Jay Wright’s Weight Loss Journey

Jay Wright, who comments as “Jaybird,” has had a remarkably successful weight loss story. He adopted our diet in March at a weight of 250 pounds, and reached his normal weight of 170 pounds at Halloween, seven and a half months later.

I met Jay at Wise Traditions in November and can attest that he is now a handsome, slender man.

Jay’s weight loss was remarkably consistent at about 2.5 pounds per week. He agreed to describe his weight loss journey in a guest post; my questions are in italic, Jay wrote everything else. Welcome, Jay! – Paul

I would like to thank Dr. Paul Jaminet and Dr. Shou-Ching Jaminet for writing a great diet book and website!  You have been instrumental in helping me achieve the long elusive goal of great health and weight. For me, this truly is the Perfect Health Diet!

Before PHD

Paul: Jay, what do you think caused your overweight condition in the first place?

1. Ignorance and confusion. I believe I would have eaten the PHD way and remained at a healthy weight if I was taught to eat this way from the beginning. Instead, the government promotes the anti-saturated fat, pro-seed “vegetable” oil, and whole grains food pyramid. The belief formed from trusting the experts is a lot to overcome. I remember a decade ago during the Atkins’ hype that I thought that he must be crazy to recommend such a dangerous diet that would go against the “entire” medical establishment.  Then, even after I stopped believing the Lipid Hypothesis, I was still confused by all of the rest of the diet claims out there. While I was uncertain, I thought I might as well enjoy a “normal” diet until I can figure it all out.

2. Eating Habits. Besides the high carbs, food toxins, and malnourishment of the food pyramid diet, a few other factors may have affected my eating habits. I was a normal weight child growing up and I could eat anything and everything in sight and not get even pudgy in the slightest. When all foods have the same effect – none – you don’t worry about whether the food is healthy. Also, I spent my childhood playing one sport after another which might have actually worsened my eating habits. At least here with Texas football, we were constantly encouraged to stuff ourselves and put on more weight.  When sports ended for me after college, normal amounts of food looked like a starvation diet on a plate!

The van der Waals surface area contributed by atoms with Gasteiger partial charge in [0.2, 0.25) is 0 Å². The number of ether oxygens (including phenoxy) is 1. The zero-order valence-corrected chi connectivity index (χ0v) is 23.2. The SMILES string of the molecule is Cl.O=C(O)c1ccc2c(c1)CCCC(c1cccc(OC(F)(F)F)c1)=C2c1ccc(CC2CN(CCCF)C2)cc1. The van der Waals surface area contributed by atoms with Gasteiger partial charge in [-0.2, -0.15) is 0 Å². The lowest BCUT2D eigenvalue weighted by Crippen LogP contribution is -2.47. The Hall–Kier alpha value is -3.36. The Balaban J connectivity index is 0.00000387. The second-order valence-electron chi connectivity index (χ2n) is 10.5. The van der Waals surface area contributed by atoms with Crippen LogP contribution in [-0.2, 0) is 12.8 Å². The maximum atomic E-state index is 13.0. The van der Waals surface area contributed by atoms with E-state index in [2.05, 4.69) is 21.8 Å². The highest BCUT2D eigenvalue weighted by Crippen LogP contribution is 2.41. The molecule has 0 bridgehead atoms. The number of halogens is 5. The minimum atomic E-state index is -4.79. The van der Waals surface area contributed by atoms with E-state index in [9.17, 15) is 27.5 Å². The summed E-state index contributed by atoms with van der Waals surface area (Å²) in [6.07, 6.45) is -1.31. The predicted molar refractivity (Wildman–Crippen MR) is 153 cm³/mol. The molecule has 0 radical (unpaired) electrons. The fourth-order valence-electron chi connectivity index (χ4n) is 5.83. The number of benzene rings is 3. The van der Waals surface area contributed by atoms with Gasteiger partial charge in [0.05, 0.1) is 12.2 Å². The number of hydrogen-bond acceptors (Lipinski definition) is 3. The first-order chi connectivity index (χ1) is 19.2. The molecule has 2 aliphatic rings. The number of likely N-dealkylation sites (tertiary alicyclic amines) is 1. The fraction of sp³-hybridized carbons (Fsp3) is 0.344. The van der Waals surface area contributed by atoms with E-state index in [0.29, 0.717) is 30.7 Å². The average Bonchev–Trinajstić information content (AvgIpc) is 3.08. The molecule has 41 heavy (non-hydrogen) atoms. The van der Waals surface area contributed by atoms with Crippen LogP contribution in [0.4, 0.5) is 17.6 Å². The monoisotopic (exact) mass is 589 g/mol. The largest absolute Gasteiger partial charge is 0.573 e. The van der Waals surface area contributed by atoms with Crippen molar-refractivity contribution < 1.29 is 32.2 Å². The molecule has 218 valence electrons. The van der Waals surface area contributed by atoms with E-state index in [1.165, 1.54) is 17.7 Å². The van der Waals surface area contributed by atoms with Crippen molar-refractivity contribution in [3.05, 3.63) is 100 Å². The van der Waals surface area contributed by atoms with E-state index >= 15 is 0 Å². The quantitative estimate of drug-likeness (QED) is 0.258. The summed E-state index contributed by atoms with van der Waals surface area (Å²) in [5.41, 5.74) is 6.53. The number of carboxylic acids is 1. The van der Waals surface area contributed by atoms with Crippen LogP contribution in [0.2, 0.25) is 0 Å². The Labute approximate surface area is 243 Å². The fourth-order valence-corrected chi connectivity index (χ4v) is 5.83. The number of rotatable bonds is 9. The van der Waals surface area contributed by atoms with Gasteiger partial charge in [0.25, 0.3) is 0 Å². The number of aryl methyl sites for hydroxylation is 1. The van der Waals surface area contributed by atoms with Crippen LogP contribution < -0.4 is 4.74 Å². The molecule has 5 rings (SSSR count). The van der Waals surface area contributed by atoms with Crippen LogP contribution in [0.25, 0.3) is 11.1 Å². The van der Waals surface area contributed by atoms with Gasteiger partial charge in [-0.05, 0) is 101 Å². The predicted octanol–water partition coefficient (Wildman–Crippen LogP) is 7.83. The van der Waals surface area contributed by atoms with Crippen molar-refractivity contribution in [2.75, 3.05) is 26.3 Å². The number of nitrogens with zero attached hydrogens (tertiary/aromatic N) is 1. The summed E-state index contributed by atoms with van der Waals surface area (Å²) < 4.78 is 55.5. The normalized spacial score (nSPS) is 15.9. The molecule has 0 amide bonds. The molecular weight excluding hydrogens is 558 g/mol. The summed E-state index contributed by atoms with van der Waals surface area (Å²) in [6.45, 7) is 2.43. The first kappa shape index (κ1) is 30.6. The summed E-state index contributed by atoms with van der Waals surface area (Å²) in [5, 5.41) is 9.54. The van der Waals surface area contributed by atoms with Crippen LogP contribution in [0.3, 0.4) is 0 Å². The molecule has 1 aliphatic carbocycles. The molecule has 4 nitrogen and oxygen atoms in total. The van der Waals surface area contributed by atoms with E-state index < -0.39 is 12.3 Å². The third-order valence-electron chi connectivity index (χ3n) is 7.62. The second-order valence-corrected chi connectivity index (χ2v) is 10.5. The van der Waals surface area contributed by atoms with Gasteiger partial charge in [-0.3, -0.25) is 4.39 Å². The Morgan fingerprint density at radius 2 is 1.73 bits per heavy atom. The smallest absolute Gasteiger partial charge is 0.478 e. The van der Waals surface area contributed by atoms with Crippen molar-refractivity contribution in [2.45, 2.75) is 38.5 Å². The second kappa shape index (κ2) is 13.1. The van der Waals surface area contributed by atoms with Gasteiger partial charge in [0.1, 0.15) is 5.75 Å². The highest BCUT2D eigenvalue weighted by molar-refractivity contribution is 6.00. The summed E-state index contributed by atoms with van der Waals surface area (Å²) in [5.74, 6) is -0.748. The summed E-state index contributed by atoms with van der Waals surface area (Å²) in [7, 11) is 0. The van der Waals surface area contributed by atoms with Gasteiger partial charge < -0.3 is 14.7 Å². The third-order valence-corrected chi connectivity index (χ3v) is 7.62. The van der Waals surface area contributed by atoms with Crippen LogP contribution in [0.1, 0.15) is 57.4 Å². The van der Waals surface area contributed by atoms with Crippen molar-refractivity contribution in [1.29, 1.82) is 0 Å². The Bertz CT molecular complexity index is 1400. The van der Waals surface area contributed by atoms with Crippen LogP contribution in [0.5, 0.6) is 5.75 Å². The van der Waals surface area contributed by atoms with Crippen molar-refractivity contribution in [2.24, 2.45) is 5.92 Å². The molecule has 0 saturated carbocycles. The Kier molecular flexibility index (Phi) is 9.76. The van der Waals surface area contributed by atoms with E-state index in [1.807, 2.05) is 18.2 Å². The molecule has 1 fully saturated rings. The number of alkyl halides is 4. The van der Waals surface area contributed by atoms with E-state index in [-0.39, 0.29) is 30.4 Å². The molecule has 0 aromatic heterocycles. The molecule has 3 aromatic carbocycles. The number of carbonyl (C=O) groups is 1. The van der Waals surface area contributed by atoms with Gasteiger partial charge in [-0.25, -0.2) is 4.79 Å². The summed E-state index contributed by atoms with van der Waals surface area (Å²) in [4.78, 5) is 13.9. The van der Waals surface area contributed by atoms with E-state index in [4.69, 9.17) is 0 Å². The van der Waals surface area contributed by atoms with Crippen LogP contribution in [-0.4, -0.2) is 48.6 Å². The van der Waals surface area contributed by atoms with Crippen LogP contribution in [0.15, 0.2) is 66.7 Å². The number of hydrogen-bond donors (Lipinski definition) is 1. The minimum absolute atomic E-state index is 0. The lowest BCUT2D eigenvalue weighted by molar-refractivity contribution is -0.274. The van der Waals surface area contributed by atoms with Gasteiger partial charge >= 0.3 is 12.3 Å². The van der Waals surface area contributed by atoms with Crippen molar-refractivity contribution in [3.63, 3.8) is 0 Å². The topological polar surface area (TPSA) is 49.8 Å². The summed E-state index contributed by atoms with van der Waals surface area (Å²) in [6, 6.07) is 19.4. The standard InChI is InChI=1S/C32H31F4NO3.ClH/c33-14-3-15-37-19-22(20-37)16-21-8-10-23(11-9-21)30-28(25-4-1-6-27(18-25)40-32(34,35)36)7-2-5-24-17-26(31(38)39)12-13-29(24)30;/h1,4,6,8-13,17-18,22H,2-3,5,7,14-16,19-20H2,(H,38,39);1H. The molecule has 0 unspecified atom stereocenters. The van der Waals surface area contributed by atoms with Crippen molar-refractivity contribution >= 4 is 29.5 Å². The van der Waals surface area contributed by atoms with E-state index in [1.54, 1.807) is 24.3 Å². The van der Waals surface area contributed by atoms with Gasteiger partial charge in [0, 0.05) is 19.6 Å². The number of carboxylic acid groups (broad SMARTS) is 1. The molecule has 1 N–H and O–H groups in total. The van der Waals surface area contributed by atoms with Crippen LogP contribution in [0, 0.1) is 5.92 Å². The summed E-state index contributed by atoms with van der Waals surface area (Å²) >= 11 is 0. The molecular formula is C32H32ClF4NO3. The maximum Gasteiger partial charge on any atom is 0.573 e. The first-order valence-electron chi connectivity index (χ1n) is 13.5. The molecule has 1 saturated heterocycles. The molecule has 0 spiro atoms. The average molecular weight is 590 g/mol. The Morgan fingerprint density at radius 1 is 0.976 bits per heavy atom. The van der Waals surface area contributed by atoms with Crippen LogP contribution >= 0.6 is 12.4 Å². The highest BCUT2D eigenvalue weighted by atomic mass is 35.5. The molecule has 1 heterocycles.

3. Carelessness toward health.  Was I careless because I was told “healthy” meant a yucky salad and “unhealthy” meant a yummy steak?  A young boy always chooses the steak especially when I was constantly hungry from 3 hour practices!  This all started to change after my dad was diagnosed with heart disease and started eating a “healthy” low-fat diet. However, the real wake-up call came when my mother was diagnosed and eventually died of breast cancer! To fight the cancer, she put up a courageous fight by being the most dedicated eater of an “alkalizing” vegetarian diet ever! Yet, even though I began to care more about health, I continued to allow myself to eat anything while I learned more and took breaks from trying different diets.

4. Lack of exercise because of a bad back.  I have had a herniated disc in my lower back for about 10 years now. When I changed careers and became even more sedentary, my back problem only worsened from bad posture while sitting. I should have at least continued to walk short amounts, but at the end of the day, I didn’t even feel like tolerating even a little pain after dealing with it so much during the day. The recliner offered relief.

5. Convenience.  As a single guy, I relied on eating out for convenience over the years and pre-made frozen dinners when I ate at home mostly. Starting a diet always meant making big changes to my routine and giving up a lot of time to cook.

6. Diets were Too Low in Food Reward.  Looking back, all the diets I tried were much lower in food reward than the “regular” American diet with lots of sweets that kept calling to me! All of the previous diets required a Herculean will power just to fight the temptations. It was mental torture being on a diet!